Though again, this does not mean every single person, institution, or proposal can be trusted, or even usually trustworthy people trusted all the time in everything, [6], it means decisions can be made without impasse, from the everyday risk of walking past someone without assuming they wills attack me, to participating in discussions and spreading ideas under the assumption that the best will be retained and used more often than not for good rather than evil, to the idea that everyone should be able to participate in the decisions concerning society.

However, though there is no functional alternative to corrupt despotism, practising democracy is far from simple, made all the more difficult by centralization. For, with the centralization of power, the decision process is far easier to manipulate and far harder for the average person to participate in; since people are far from the decision making process, they can at best be represented by a few representatives; but, when so few are selected to make decisions and their decisions so difficult to observe, we must be in constant vigilance for either the infiltration of untrustworthy people, whom we may assume will be drawn to centralized power as flies to a light, as well as the corruption of previously trustworthy people – and in either case they can often easily modify the centralized political process to remove democracy. [7]

But, regardless of whether centralized democracy could work and whether existing centralized democracies actually are democratic (or to what degree), if democracy were to be decentralized it would likely function far better, as people would be in more immediate contact with who they are deciding with and what they are deciding upon. Considering also that centralization is at the heart of most if not all of our environmental and social problems, as discussed in Vol 1, decentralizing economically would allow a significant reduction in environmental destruction as well as allow a decentralized democracy to flourish.

But to decentralize politically would be difficult to achieve through a centralized government and economic system. Though centralized structures should not be ignored and should be encouraged to support good decisions, and though the idea of centralized government may be at odds with decentralization, we should not presume everyone within centralized government values the power of their institution over the survival of humanity and life as we know it. Nor should these structures be simply eliminated as even in a decentralized society, where the great majority of goods and decisions are made locally, there will still exist some issues that can only be solved through a centralized body – such as watching over nuclear waste and like matters. The important ingredient in a decentralized democracy is that any centralized institution is not more powerful than the local communities that constitute it and allow it to exist in the first place (that any centralized institution can be dissolved at any moment by the communities that support it, without any difficulty or practical means of resistance from the centralized institution in question). And though in some situations physically modifying the centralized economic structures out of decentralized consent may be necessary, every effort should be made to avoid conflict, and if regime change is necessary to depose a tyranny then only the social and material structures of tyranny be destroyed without the intent to kill anyone. For a tyrant, without a social fabric conditioned to carry out their wishes, is only a fool.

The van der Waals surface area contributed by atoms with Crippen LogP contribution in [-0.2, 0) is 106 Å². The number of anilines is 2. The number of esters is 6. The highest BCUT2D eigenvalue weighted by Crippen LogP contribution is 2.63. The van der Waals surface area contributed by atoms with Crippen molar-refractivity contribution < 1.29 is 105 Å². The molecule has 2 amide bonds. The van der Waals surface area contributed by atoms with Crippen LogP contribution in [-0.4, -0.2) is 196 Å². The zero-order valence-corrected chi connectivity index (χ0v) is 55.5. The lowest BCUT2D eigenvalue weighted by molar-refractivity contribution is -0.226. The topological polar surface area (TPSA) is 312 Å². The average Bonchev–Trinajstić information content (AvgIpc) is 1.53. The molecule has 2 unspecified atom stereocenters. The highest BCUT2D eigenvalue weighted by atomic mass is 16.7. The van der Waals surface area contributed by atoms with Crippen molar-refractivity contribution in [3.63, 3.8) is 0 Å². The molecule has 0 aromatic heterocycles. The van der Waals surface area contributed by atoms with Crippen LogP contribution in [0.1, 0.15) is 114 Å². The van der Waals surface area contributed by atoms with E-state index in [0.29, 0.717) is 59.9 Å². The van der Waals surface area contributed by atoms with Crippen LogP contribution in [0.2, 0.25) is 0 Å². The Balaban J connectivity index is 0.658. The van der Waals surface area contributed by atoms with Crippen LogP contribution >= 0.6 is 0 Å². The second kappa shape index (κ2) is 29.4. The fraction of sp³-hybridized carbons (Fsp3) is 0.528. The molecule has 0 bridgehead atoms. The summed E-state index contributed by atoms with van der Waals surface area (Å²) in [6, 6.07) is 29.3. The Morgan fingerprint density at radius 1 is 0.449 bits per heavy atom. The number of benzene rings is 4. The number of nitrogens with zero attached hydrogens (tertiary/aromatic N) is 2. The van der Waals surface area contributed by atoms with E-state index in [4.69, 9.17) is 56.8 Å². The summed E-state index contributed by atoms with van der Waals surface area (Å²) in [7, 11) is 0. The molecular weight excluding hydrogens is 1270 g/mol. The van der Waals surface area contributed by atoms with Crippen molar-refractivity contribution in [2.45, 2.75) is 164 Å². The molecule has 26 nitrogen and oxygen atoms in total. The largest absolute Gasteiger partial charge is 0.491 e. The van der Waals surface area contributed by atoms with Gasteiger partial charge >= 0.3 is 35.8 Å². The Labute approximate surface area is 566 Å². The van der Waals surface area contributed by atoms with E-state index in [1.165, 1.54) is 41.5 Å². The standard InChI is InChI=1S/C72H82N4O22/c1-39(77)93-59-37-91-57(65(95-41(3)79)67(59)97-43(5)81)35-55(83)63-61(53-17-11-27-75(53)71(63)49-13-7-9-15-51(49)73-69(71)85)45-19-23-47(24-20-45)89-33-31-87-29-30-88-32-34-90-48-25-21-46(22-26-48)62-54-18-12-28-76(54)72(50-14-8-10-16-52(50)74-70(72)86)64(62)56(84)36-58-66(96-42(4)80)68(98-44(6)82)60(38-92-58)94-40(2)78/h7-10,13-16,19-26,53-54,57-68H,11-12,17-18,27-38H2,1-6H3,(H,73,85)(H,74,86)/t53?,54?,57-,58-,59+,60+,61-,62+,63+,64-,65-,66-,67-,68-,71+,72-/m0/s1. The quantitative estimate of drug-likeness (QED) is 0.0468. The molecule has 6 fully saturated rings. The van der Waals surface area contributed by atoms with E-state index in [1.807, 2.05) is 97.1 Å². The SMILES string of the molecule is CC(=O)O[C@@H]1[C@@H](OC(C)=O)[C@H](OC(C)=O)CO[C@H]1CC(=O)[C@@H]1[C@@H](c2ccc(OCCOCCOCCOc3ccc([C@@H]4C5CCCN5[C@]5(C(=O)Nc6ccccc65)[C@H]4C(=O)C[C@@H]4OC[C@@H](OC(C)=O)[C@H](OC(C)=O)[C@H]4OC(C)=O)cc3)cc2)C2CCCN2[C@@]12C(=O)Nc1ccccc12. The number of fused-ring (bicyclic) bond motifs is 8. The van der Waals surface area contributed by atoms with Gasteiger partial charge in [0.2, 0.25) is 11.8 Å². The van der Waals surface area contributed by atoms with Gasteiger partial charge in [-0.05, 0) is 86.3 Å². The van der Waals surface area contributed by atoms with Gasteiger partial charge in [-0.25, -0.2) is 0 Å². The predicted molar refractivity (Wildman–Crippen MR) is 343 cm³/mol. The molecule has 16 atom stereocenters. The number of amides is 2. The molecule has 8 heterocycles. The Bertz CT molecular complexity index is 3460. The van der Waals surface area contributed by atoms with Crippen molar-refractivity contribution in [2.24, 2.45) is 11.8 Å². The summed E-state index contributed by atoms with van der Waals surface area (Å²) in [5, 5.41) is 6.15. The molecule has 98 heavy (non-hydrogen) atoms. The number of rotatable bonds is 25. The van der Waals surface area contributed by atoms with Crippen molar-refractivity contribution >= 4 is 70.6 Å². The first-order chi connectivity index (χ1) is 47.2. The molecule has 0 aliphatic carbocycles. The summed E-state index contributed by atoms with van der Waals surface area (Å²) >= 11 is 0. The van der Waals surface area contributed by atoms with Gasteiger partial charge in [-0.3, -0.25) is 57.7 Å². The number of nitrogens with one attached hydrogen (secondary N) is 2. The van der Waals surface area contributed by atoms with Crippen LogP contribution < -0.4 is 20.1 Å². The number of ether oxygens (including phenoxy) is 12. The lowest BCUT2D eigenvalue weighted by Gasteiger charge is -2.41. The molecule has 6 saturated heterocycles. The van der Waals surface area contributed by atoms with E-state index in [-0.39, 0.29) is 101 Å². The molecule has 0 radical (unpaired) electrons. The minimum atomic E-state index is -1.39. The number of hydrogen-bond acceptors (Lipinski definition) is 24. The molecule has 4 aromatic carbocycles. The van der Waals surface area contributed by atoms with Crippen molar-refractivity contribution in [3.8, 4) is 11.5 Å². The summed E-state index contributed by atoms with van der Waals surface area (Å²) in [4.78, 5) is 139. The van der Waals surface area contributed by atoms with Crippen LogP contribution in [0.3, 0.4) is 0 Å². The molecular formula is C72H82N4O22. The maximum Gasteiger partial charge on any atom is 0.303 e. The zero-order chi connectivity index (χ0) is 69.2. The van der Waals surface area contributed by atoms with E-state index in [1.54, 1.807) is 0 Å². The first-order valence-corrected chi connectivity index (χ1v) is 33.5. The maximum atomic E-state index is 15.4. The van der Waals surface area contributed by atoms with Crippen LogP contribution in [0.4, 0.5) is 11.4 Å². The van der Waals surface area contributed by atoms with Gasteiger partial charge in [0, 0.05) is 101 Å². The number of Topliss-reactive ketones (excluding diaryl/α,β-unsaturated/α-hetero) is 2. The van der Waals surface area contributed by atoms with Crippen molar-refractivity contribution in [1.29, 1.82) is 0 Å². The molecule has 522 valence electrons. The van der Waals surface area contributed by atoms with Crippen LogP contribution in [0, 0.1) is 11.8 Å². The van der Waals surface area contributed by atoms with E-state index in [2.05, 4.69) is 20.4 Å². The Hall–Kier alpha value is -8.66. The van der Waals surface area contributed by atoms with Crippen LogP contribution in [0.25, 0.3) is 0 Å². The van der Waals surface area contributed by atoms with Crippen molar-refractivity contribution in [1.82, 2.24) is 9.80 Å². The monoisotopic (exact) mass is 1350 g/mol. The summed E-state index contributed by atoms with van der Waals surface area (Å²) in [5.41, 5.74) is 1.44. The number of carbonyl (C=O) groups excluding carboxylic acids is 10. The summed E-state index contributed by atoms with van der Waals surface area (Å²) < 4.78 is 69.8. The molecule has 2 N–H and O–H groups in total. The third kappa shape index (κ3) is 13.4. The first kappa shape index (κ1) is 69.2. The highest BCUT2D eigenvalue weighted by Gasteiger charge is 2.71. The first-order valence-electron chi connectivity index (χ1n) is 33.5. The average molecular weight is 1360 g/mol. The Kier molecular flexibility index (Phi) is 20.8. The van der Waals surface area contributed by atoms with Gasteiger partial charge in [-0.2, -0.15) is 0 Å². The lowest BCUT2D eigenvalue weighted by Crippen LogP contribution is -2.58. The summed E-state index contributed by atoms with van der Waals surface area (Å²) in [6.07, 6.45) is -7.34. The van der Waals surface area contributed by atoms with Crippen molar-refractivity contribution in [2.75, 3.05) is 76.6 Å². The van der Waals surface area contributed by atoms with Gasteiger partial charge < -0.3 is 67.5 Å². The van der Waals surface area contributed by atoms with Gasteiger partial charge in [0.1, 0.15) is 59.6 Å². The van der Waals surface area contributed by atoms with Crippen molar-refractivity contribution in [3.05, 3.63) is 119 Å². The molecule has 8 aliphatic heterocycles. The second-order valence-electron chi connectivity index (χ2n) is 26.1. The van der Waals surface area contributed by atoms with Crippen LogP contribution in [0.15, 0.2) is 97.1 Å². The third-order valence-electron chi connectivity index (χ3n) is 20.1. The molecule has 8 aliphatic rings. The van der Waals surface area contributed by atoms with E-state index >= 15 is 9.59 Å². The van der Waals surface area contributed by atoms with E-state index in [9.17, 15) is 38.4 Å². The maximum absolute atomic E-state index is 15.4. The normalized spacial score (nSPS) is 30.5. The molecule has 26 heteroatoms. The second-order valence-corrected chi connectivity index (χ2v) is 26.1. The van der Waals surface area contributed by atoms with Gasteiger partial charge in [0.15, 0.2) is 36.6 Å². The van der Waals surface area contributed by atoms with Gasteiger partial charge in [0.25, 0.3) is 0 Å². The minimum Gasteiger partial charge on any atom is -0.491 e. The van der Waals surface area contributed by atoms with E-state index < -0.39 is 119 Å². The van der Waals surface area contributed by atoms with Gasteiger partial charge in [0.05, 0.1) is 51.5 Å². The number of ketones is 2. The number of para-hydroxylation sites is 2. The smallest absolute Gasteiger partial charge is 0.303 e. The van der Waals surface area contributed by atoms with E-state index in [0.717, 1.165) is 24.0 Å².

But for local political bodies to take on more responsibility, such as for food, energy, and living arrangement, requires autonomy in these areas. For, if a community depends on a centralized economic process for vital needs, then the community must abdicate political responsibility to an equally centralized political body that can manage these processes, and forthwith be at the mercy of them insofar as this is the case.